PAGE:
The last post that I published was about two techniques of Multivariate Analysis: Principal Component Analysis (PCA) and Correspondence Analysis (CA). In this post I will show a practical example of PCA with R. Let’s go!

We are going to work with Fisher’s Iris Data available in package “datasets”. This data, collected over several years by Edgar Anderson was used to show that these measurements could be used to differentiate between species of irises. That data set gives the measurements in centimeters of the variables sepal length and width and petal length and width, respectively, for 50 flowers from each of 3 species of iris. The species are Iris setosa, versicolor, and virginica.

You can load the Iris data and examine this data frame with:

data(iris) str(iris); summary(iris[1:4]) pairs(iris[1:4],main="Iris Data", pch=19, col=as.numeric(iris$Species)+1) mtext("Type of iris species: red-> setosa; green-> versicolor; blue-> virginica", 1, line=3.7,cex=.8)

We will use “prcomp” R function to carry out the analysis, which is similar to “princomp” function.

As we said in the last post, PCA is used to create linear combinations of the original data that capture as much information in the original data as possible. For that and before starting with PCA is convenient to mention some particularities of this methodology.

In the prcomp function we need indicate if the principal components are calculated through correlation matrix (with standardized data) or covariance matrix (with raw data). We will standardize our variables when these have different units and have very different variances. If they are in the same units both alternatives are possible. In our example all variables are measured in centimetres but we will use the correlation matrix for simplicity’s sake.

#To examine variability of all numeric variables sapply(iris[1:4],var) range(sapply(iris[1:4],var)) # maybe this range of variability is big in this context. #Thus, we will use the correlation matrix #For this, we must standardize our variables with scale() function: iris.stand <- as.data.frame(scale(iris[,1:4])) sapply(iris.stand,sd) #now, standard deviations are 1

Now applied the *prcomp()* function to calculate the principal components:

#If we use prcomp() function, we indicate 'scale=TRUE' to use correlation matrix pca <- prcomp(iris.stand,scale=T) #it is just the same that: prcomp(iris[,1:4],scale=T) and prcomp(iris.stand) #similar with princomp(): princomp(iris.stand, cor=T) pca summary(pca) #This gives us the standard deviation of each component, and the proportion of variance explained by each component. #The standard deviation is stored in (see 'str(pca)'): pca$sdev

In order to decide how many principal components should be retained, it is common to summarise the results of a principal components analysis by making a scree plot, which we can do in R using the “*screeplot()*” function:

#plot of variance of each PCA. #It will be useful to decide how many principal components should be retained. screeplot(pca, type="lines",col=3)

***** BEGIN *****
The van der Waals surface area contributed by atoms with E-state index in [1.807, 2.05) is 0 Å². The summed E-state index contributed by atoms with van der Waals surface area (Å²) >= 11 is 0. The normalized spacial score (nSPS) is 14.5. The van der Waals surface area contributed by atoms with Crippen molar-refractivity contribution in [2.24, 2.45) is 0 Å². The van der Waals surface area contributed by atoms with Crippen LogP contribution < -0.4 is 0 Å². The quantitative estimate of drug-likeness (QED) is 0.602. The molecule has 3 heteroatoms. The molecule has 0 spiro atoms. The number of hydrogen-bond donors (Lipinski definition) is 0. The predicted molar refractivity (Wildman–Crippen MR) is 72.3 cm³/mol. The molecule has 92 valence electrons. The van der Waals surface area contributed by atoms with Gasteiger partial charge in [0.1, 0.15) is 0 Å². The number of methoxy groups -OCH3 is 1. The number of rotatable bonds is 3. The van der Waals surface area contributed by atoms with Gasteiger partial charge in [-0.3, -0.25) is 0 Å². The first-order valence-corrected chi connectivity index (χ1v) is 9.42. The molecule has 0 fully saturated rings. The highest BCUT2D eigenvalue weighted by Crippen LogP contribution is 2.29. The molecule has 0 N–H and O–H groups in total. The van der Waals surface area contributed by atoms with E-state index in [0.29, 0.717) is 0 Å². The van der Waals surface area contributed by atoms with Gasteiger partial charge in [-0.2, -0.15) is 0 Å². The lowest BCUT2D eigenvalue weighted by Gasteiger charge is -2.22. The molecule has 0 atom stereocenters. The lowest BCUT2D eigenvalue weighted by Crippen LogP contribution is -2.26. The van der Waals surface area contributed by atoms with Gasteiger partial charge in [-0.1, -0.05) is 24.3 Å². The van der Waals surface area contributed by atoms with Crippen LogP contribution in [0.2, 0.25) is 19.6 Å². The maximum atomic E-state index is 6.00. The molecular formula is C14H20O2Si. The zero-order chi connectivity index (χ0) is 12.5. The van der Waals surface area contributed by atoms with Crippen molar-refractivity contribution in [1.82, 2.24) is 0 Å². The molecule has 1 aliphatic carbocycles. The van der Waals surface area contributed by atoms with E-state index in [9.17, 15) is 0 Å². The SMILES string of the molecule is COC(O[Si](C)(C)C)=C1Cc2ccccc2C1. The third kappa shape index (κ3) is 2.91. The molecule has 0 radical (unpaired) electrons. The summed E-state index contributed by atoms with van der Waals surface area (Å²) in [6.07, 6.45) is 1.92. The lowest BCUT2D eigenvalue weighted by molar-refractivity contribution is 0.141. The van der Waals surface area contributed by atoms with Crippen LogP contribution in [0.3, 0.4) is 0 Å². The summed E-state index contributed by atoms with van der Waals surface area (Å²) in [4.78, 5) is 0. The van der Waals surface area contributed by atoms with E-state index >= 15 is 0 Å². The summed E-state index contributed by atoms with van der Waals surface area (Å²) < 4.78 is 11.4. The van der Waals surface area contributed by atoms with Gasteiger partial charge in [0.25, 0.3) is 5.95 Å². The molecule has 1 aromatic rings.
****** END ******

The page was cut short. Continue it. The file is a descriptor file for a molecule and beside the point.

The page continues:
From this plot and from the values of the ‘Cumulative Proportion of Variance’ (in summary(pca)) we can conclude that retaining 2 components would give us enough information, as we can see that the first two principal components account for over 95% of the variation in the original data.

#The loadings for the principal components are stored in: pca$rotation # with princomp(): pca$loadings

This means that the first two principal component is a linear combination of the variables:

where are the standardization of original variables.

The weights of the PC1 are similar except the associate to Sepal.Width variable that is negative. This component discriminate on one side the Sepal.Width and on the other side the rest of variables (see biplot). This one principal component accounts for over 72% of the variability in the data.

All weights on the second principal component are negative. Thus the PC2 might seem considered as an overall size measurement. When the iris has larger sepal and petal values than average, the PC2 will be smaller than average. This component explain the 23% of the variability.

The following figure show the first two components and the observations on the same diagram, which helps to interpret the factorial axes while looking at observations location.

#biplot of first two principal components biplot(pca,cex=0.8) abline(h = 0, v = 0, lty = 2, col = 8)

To interpret better the PCA results (qualitatively) would be useful to have the opinion of an expert in this area, as sometimes is somewhat confusing. I encourage you to participate!

Nice post! I like the code snippets and explanation. As you also mention, I’ve found qualitative interpretations of PCA results a little unintuitive. To make it a little easier, I created this visualization of PCA results.

This was done in R as well. I’ll have to dig out the code and post it in a follow up, but I hope it prompts some ideas and is helpful!

Thank you very much, Josh for your comment! I’ve seen your post and I think it is a clear and original way to represent PCA results. As you say the interpretation could easily become tedious!

I like your blog very much!

I have found this as a great example for how to produce a PCA. One thing that I was a little unsure of was how the precise % of variance explained by each principle component was determined. I also like very much the heat map idea for data exploration purposes.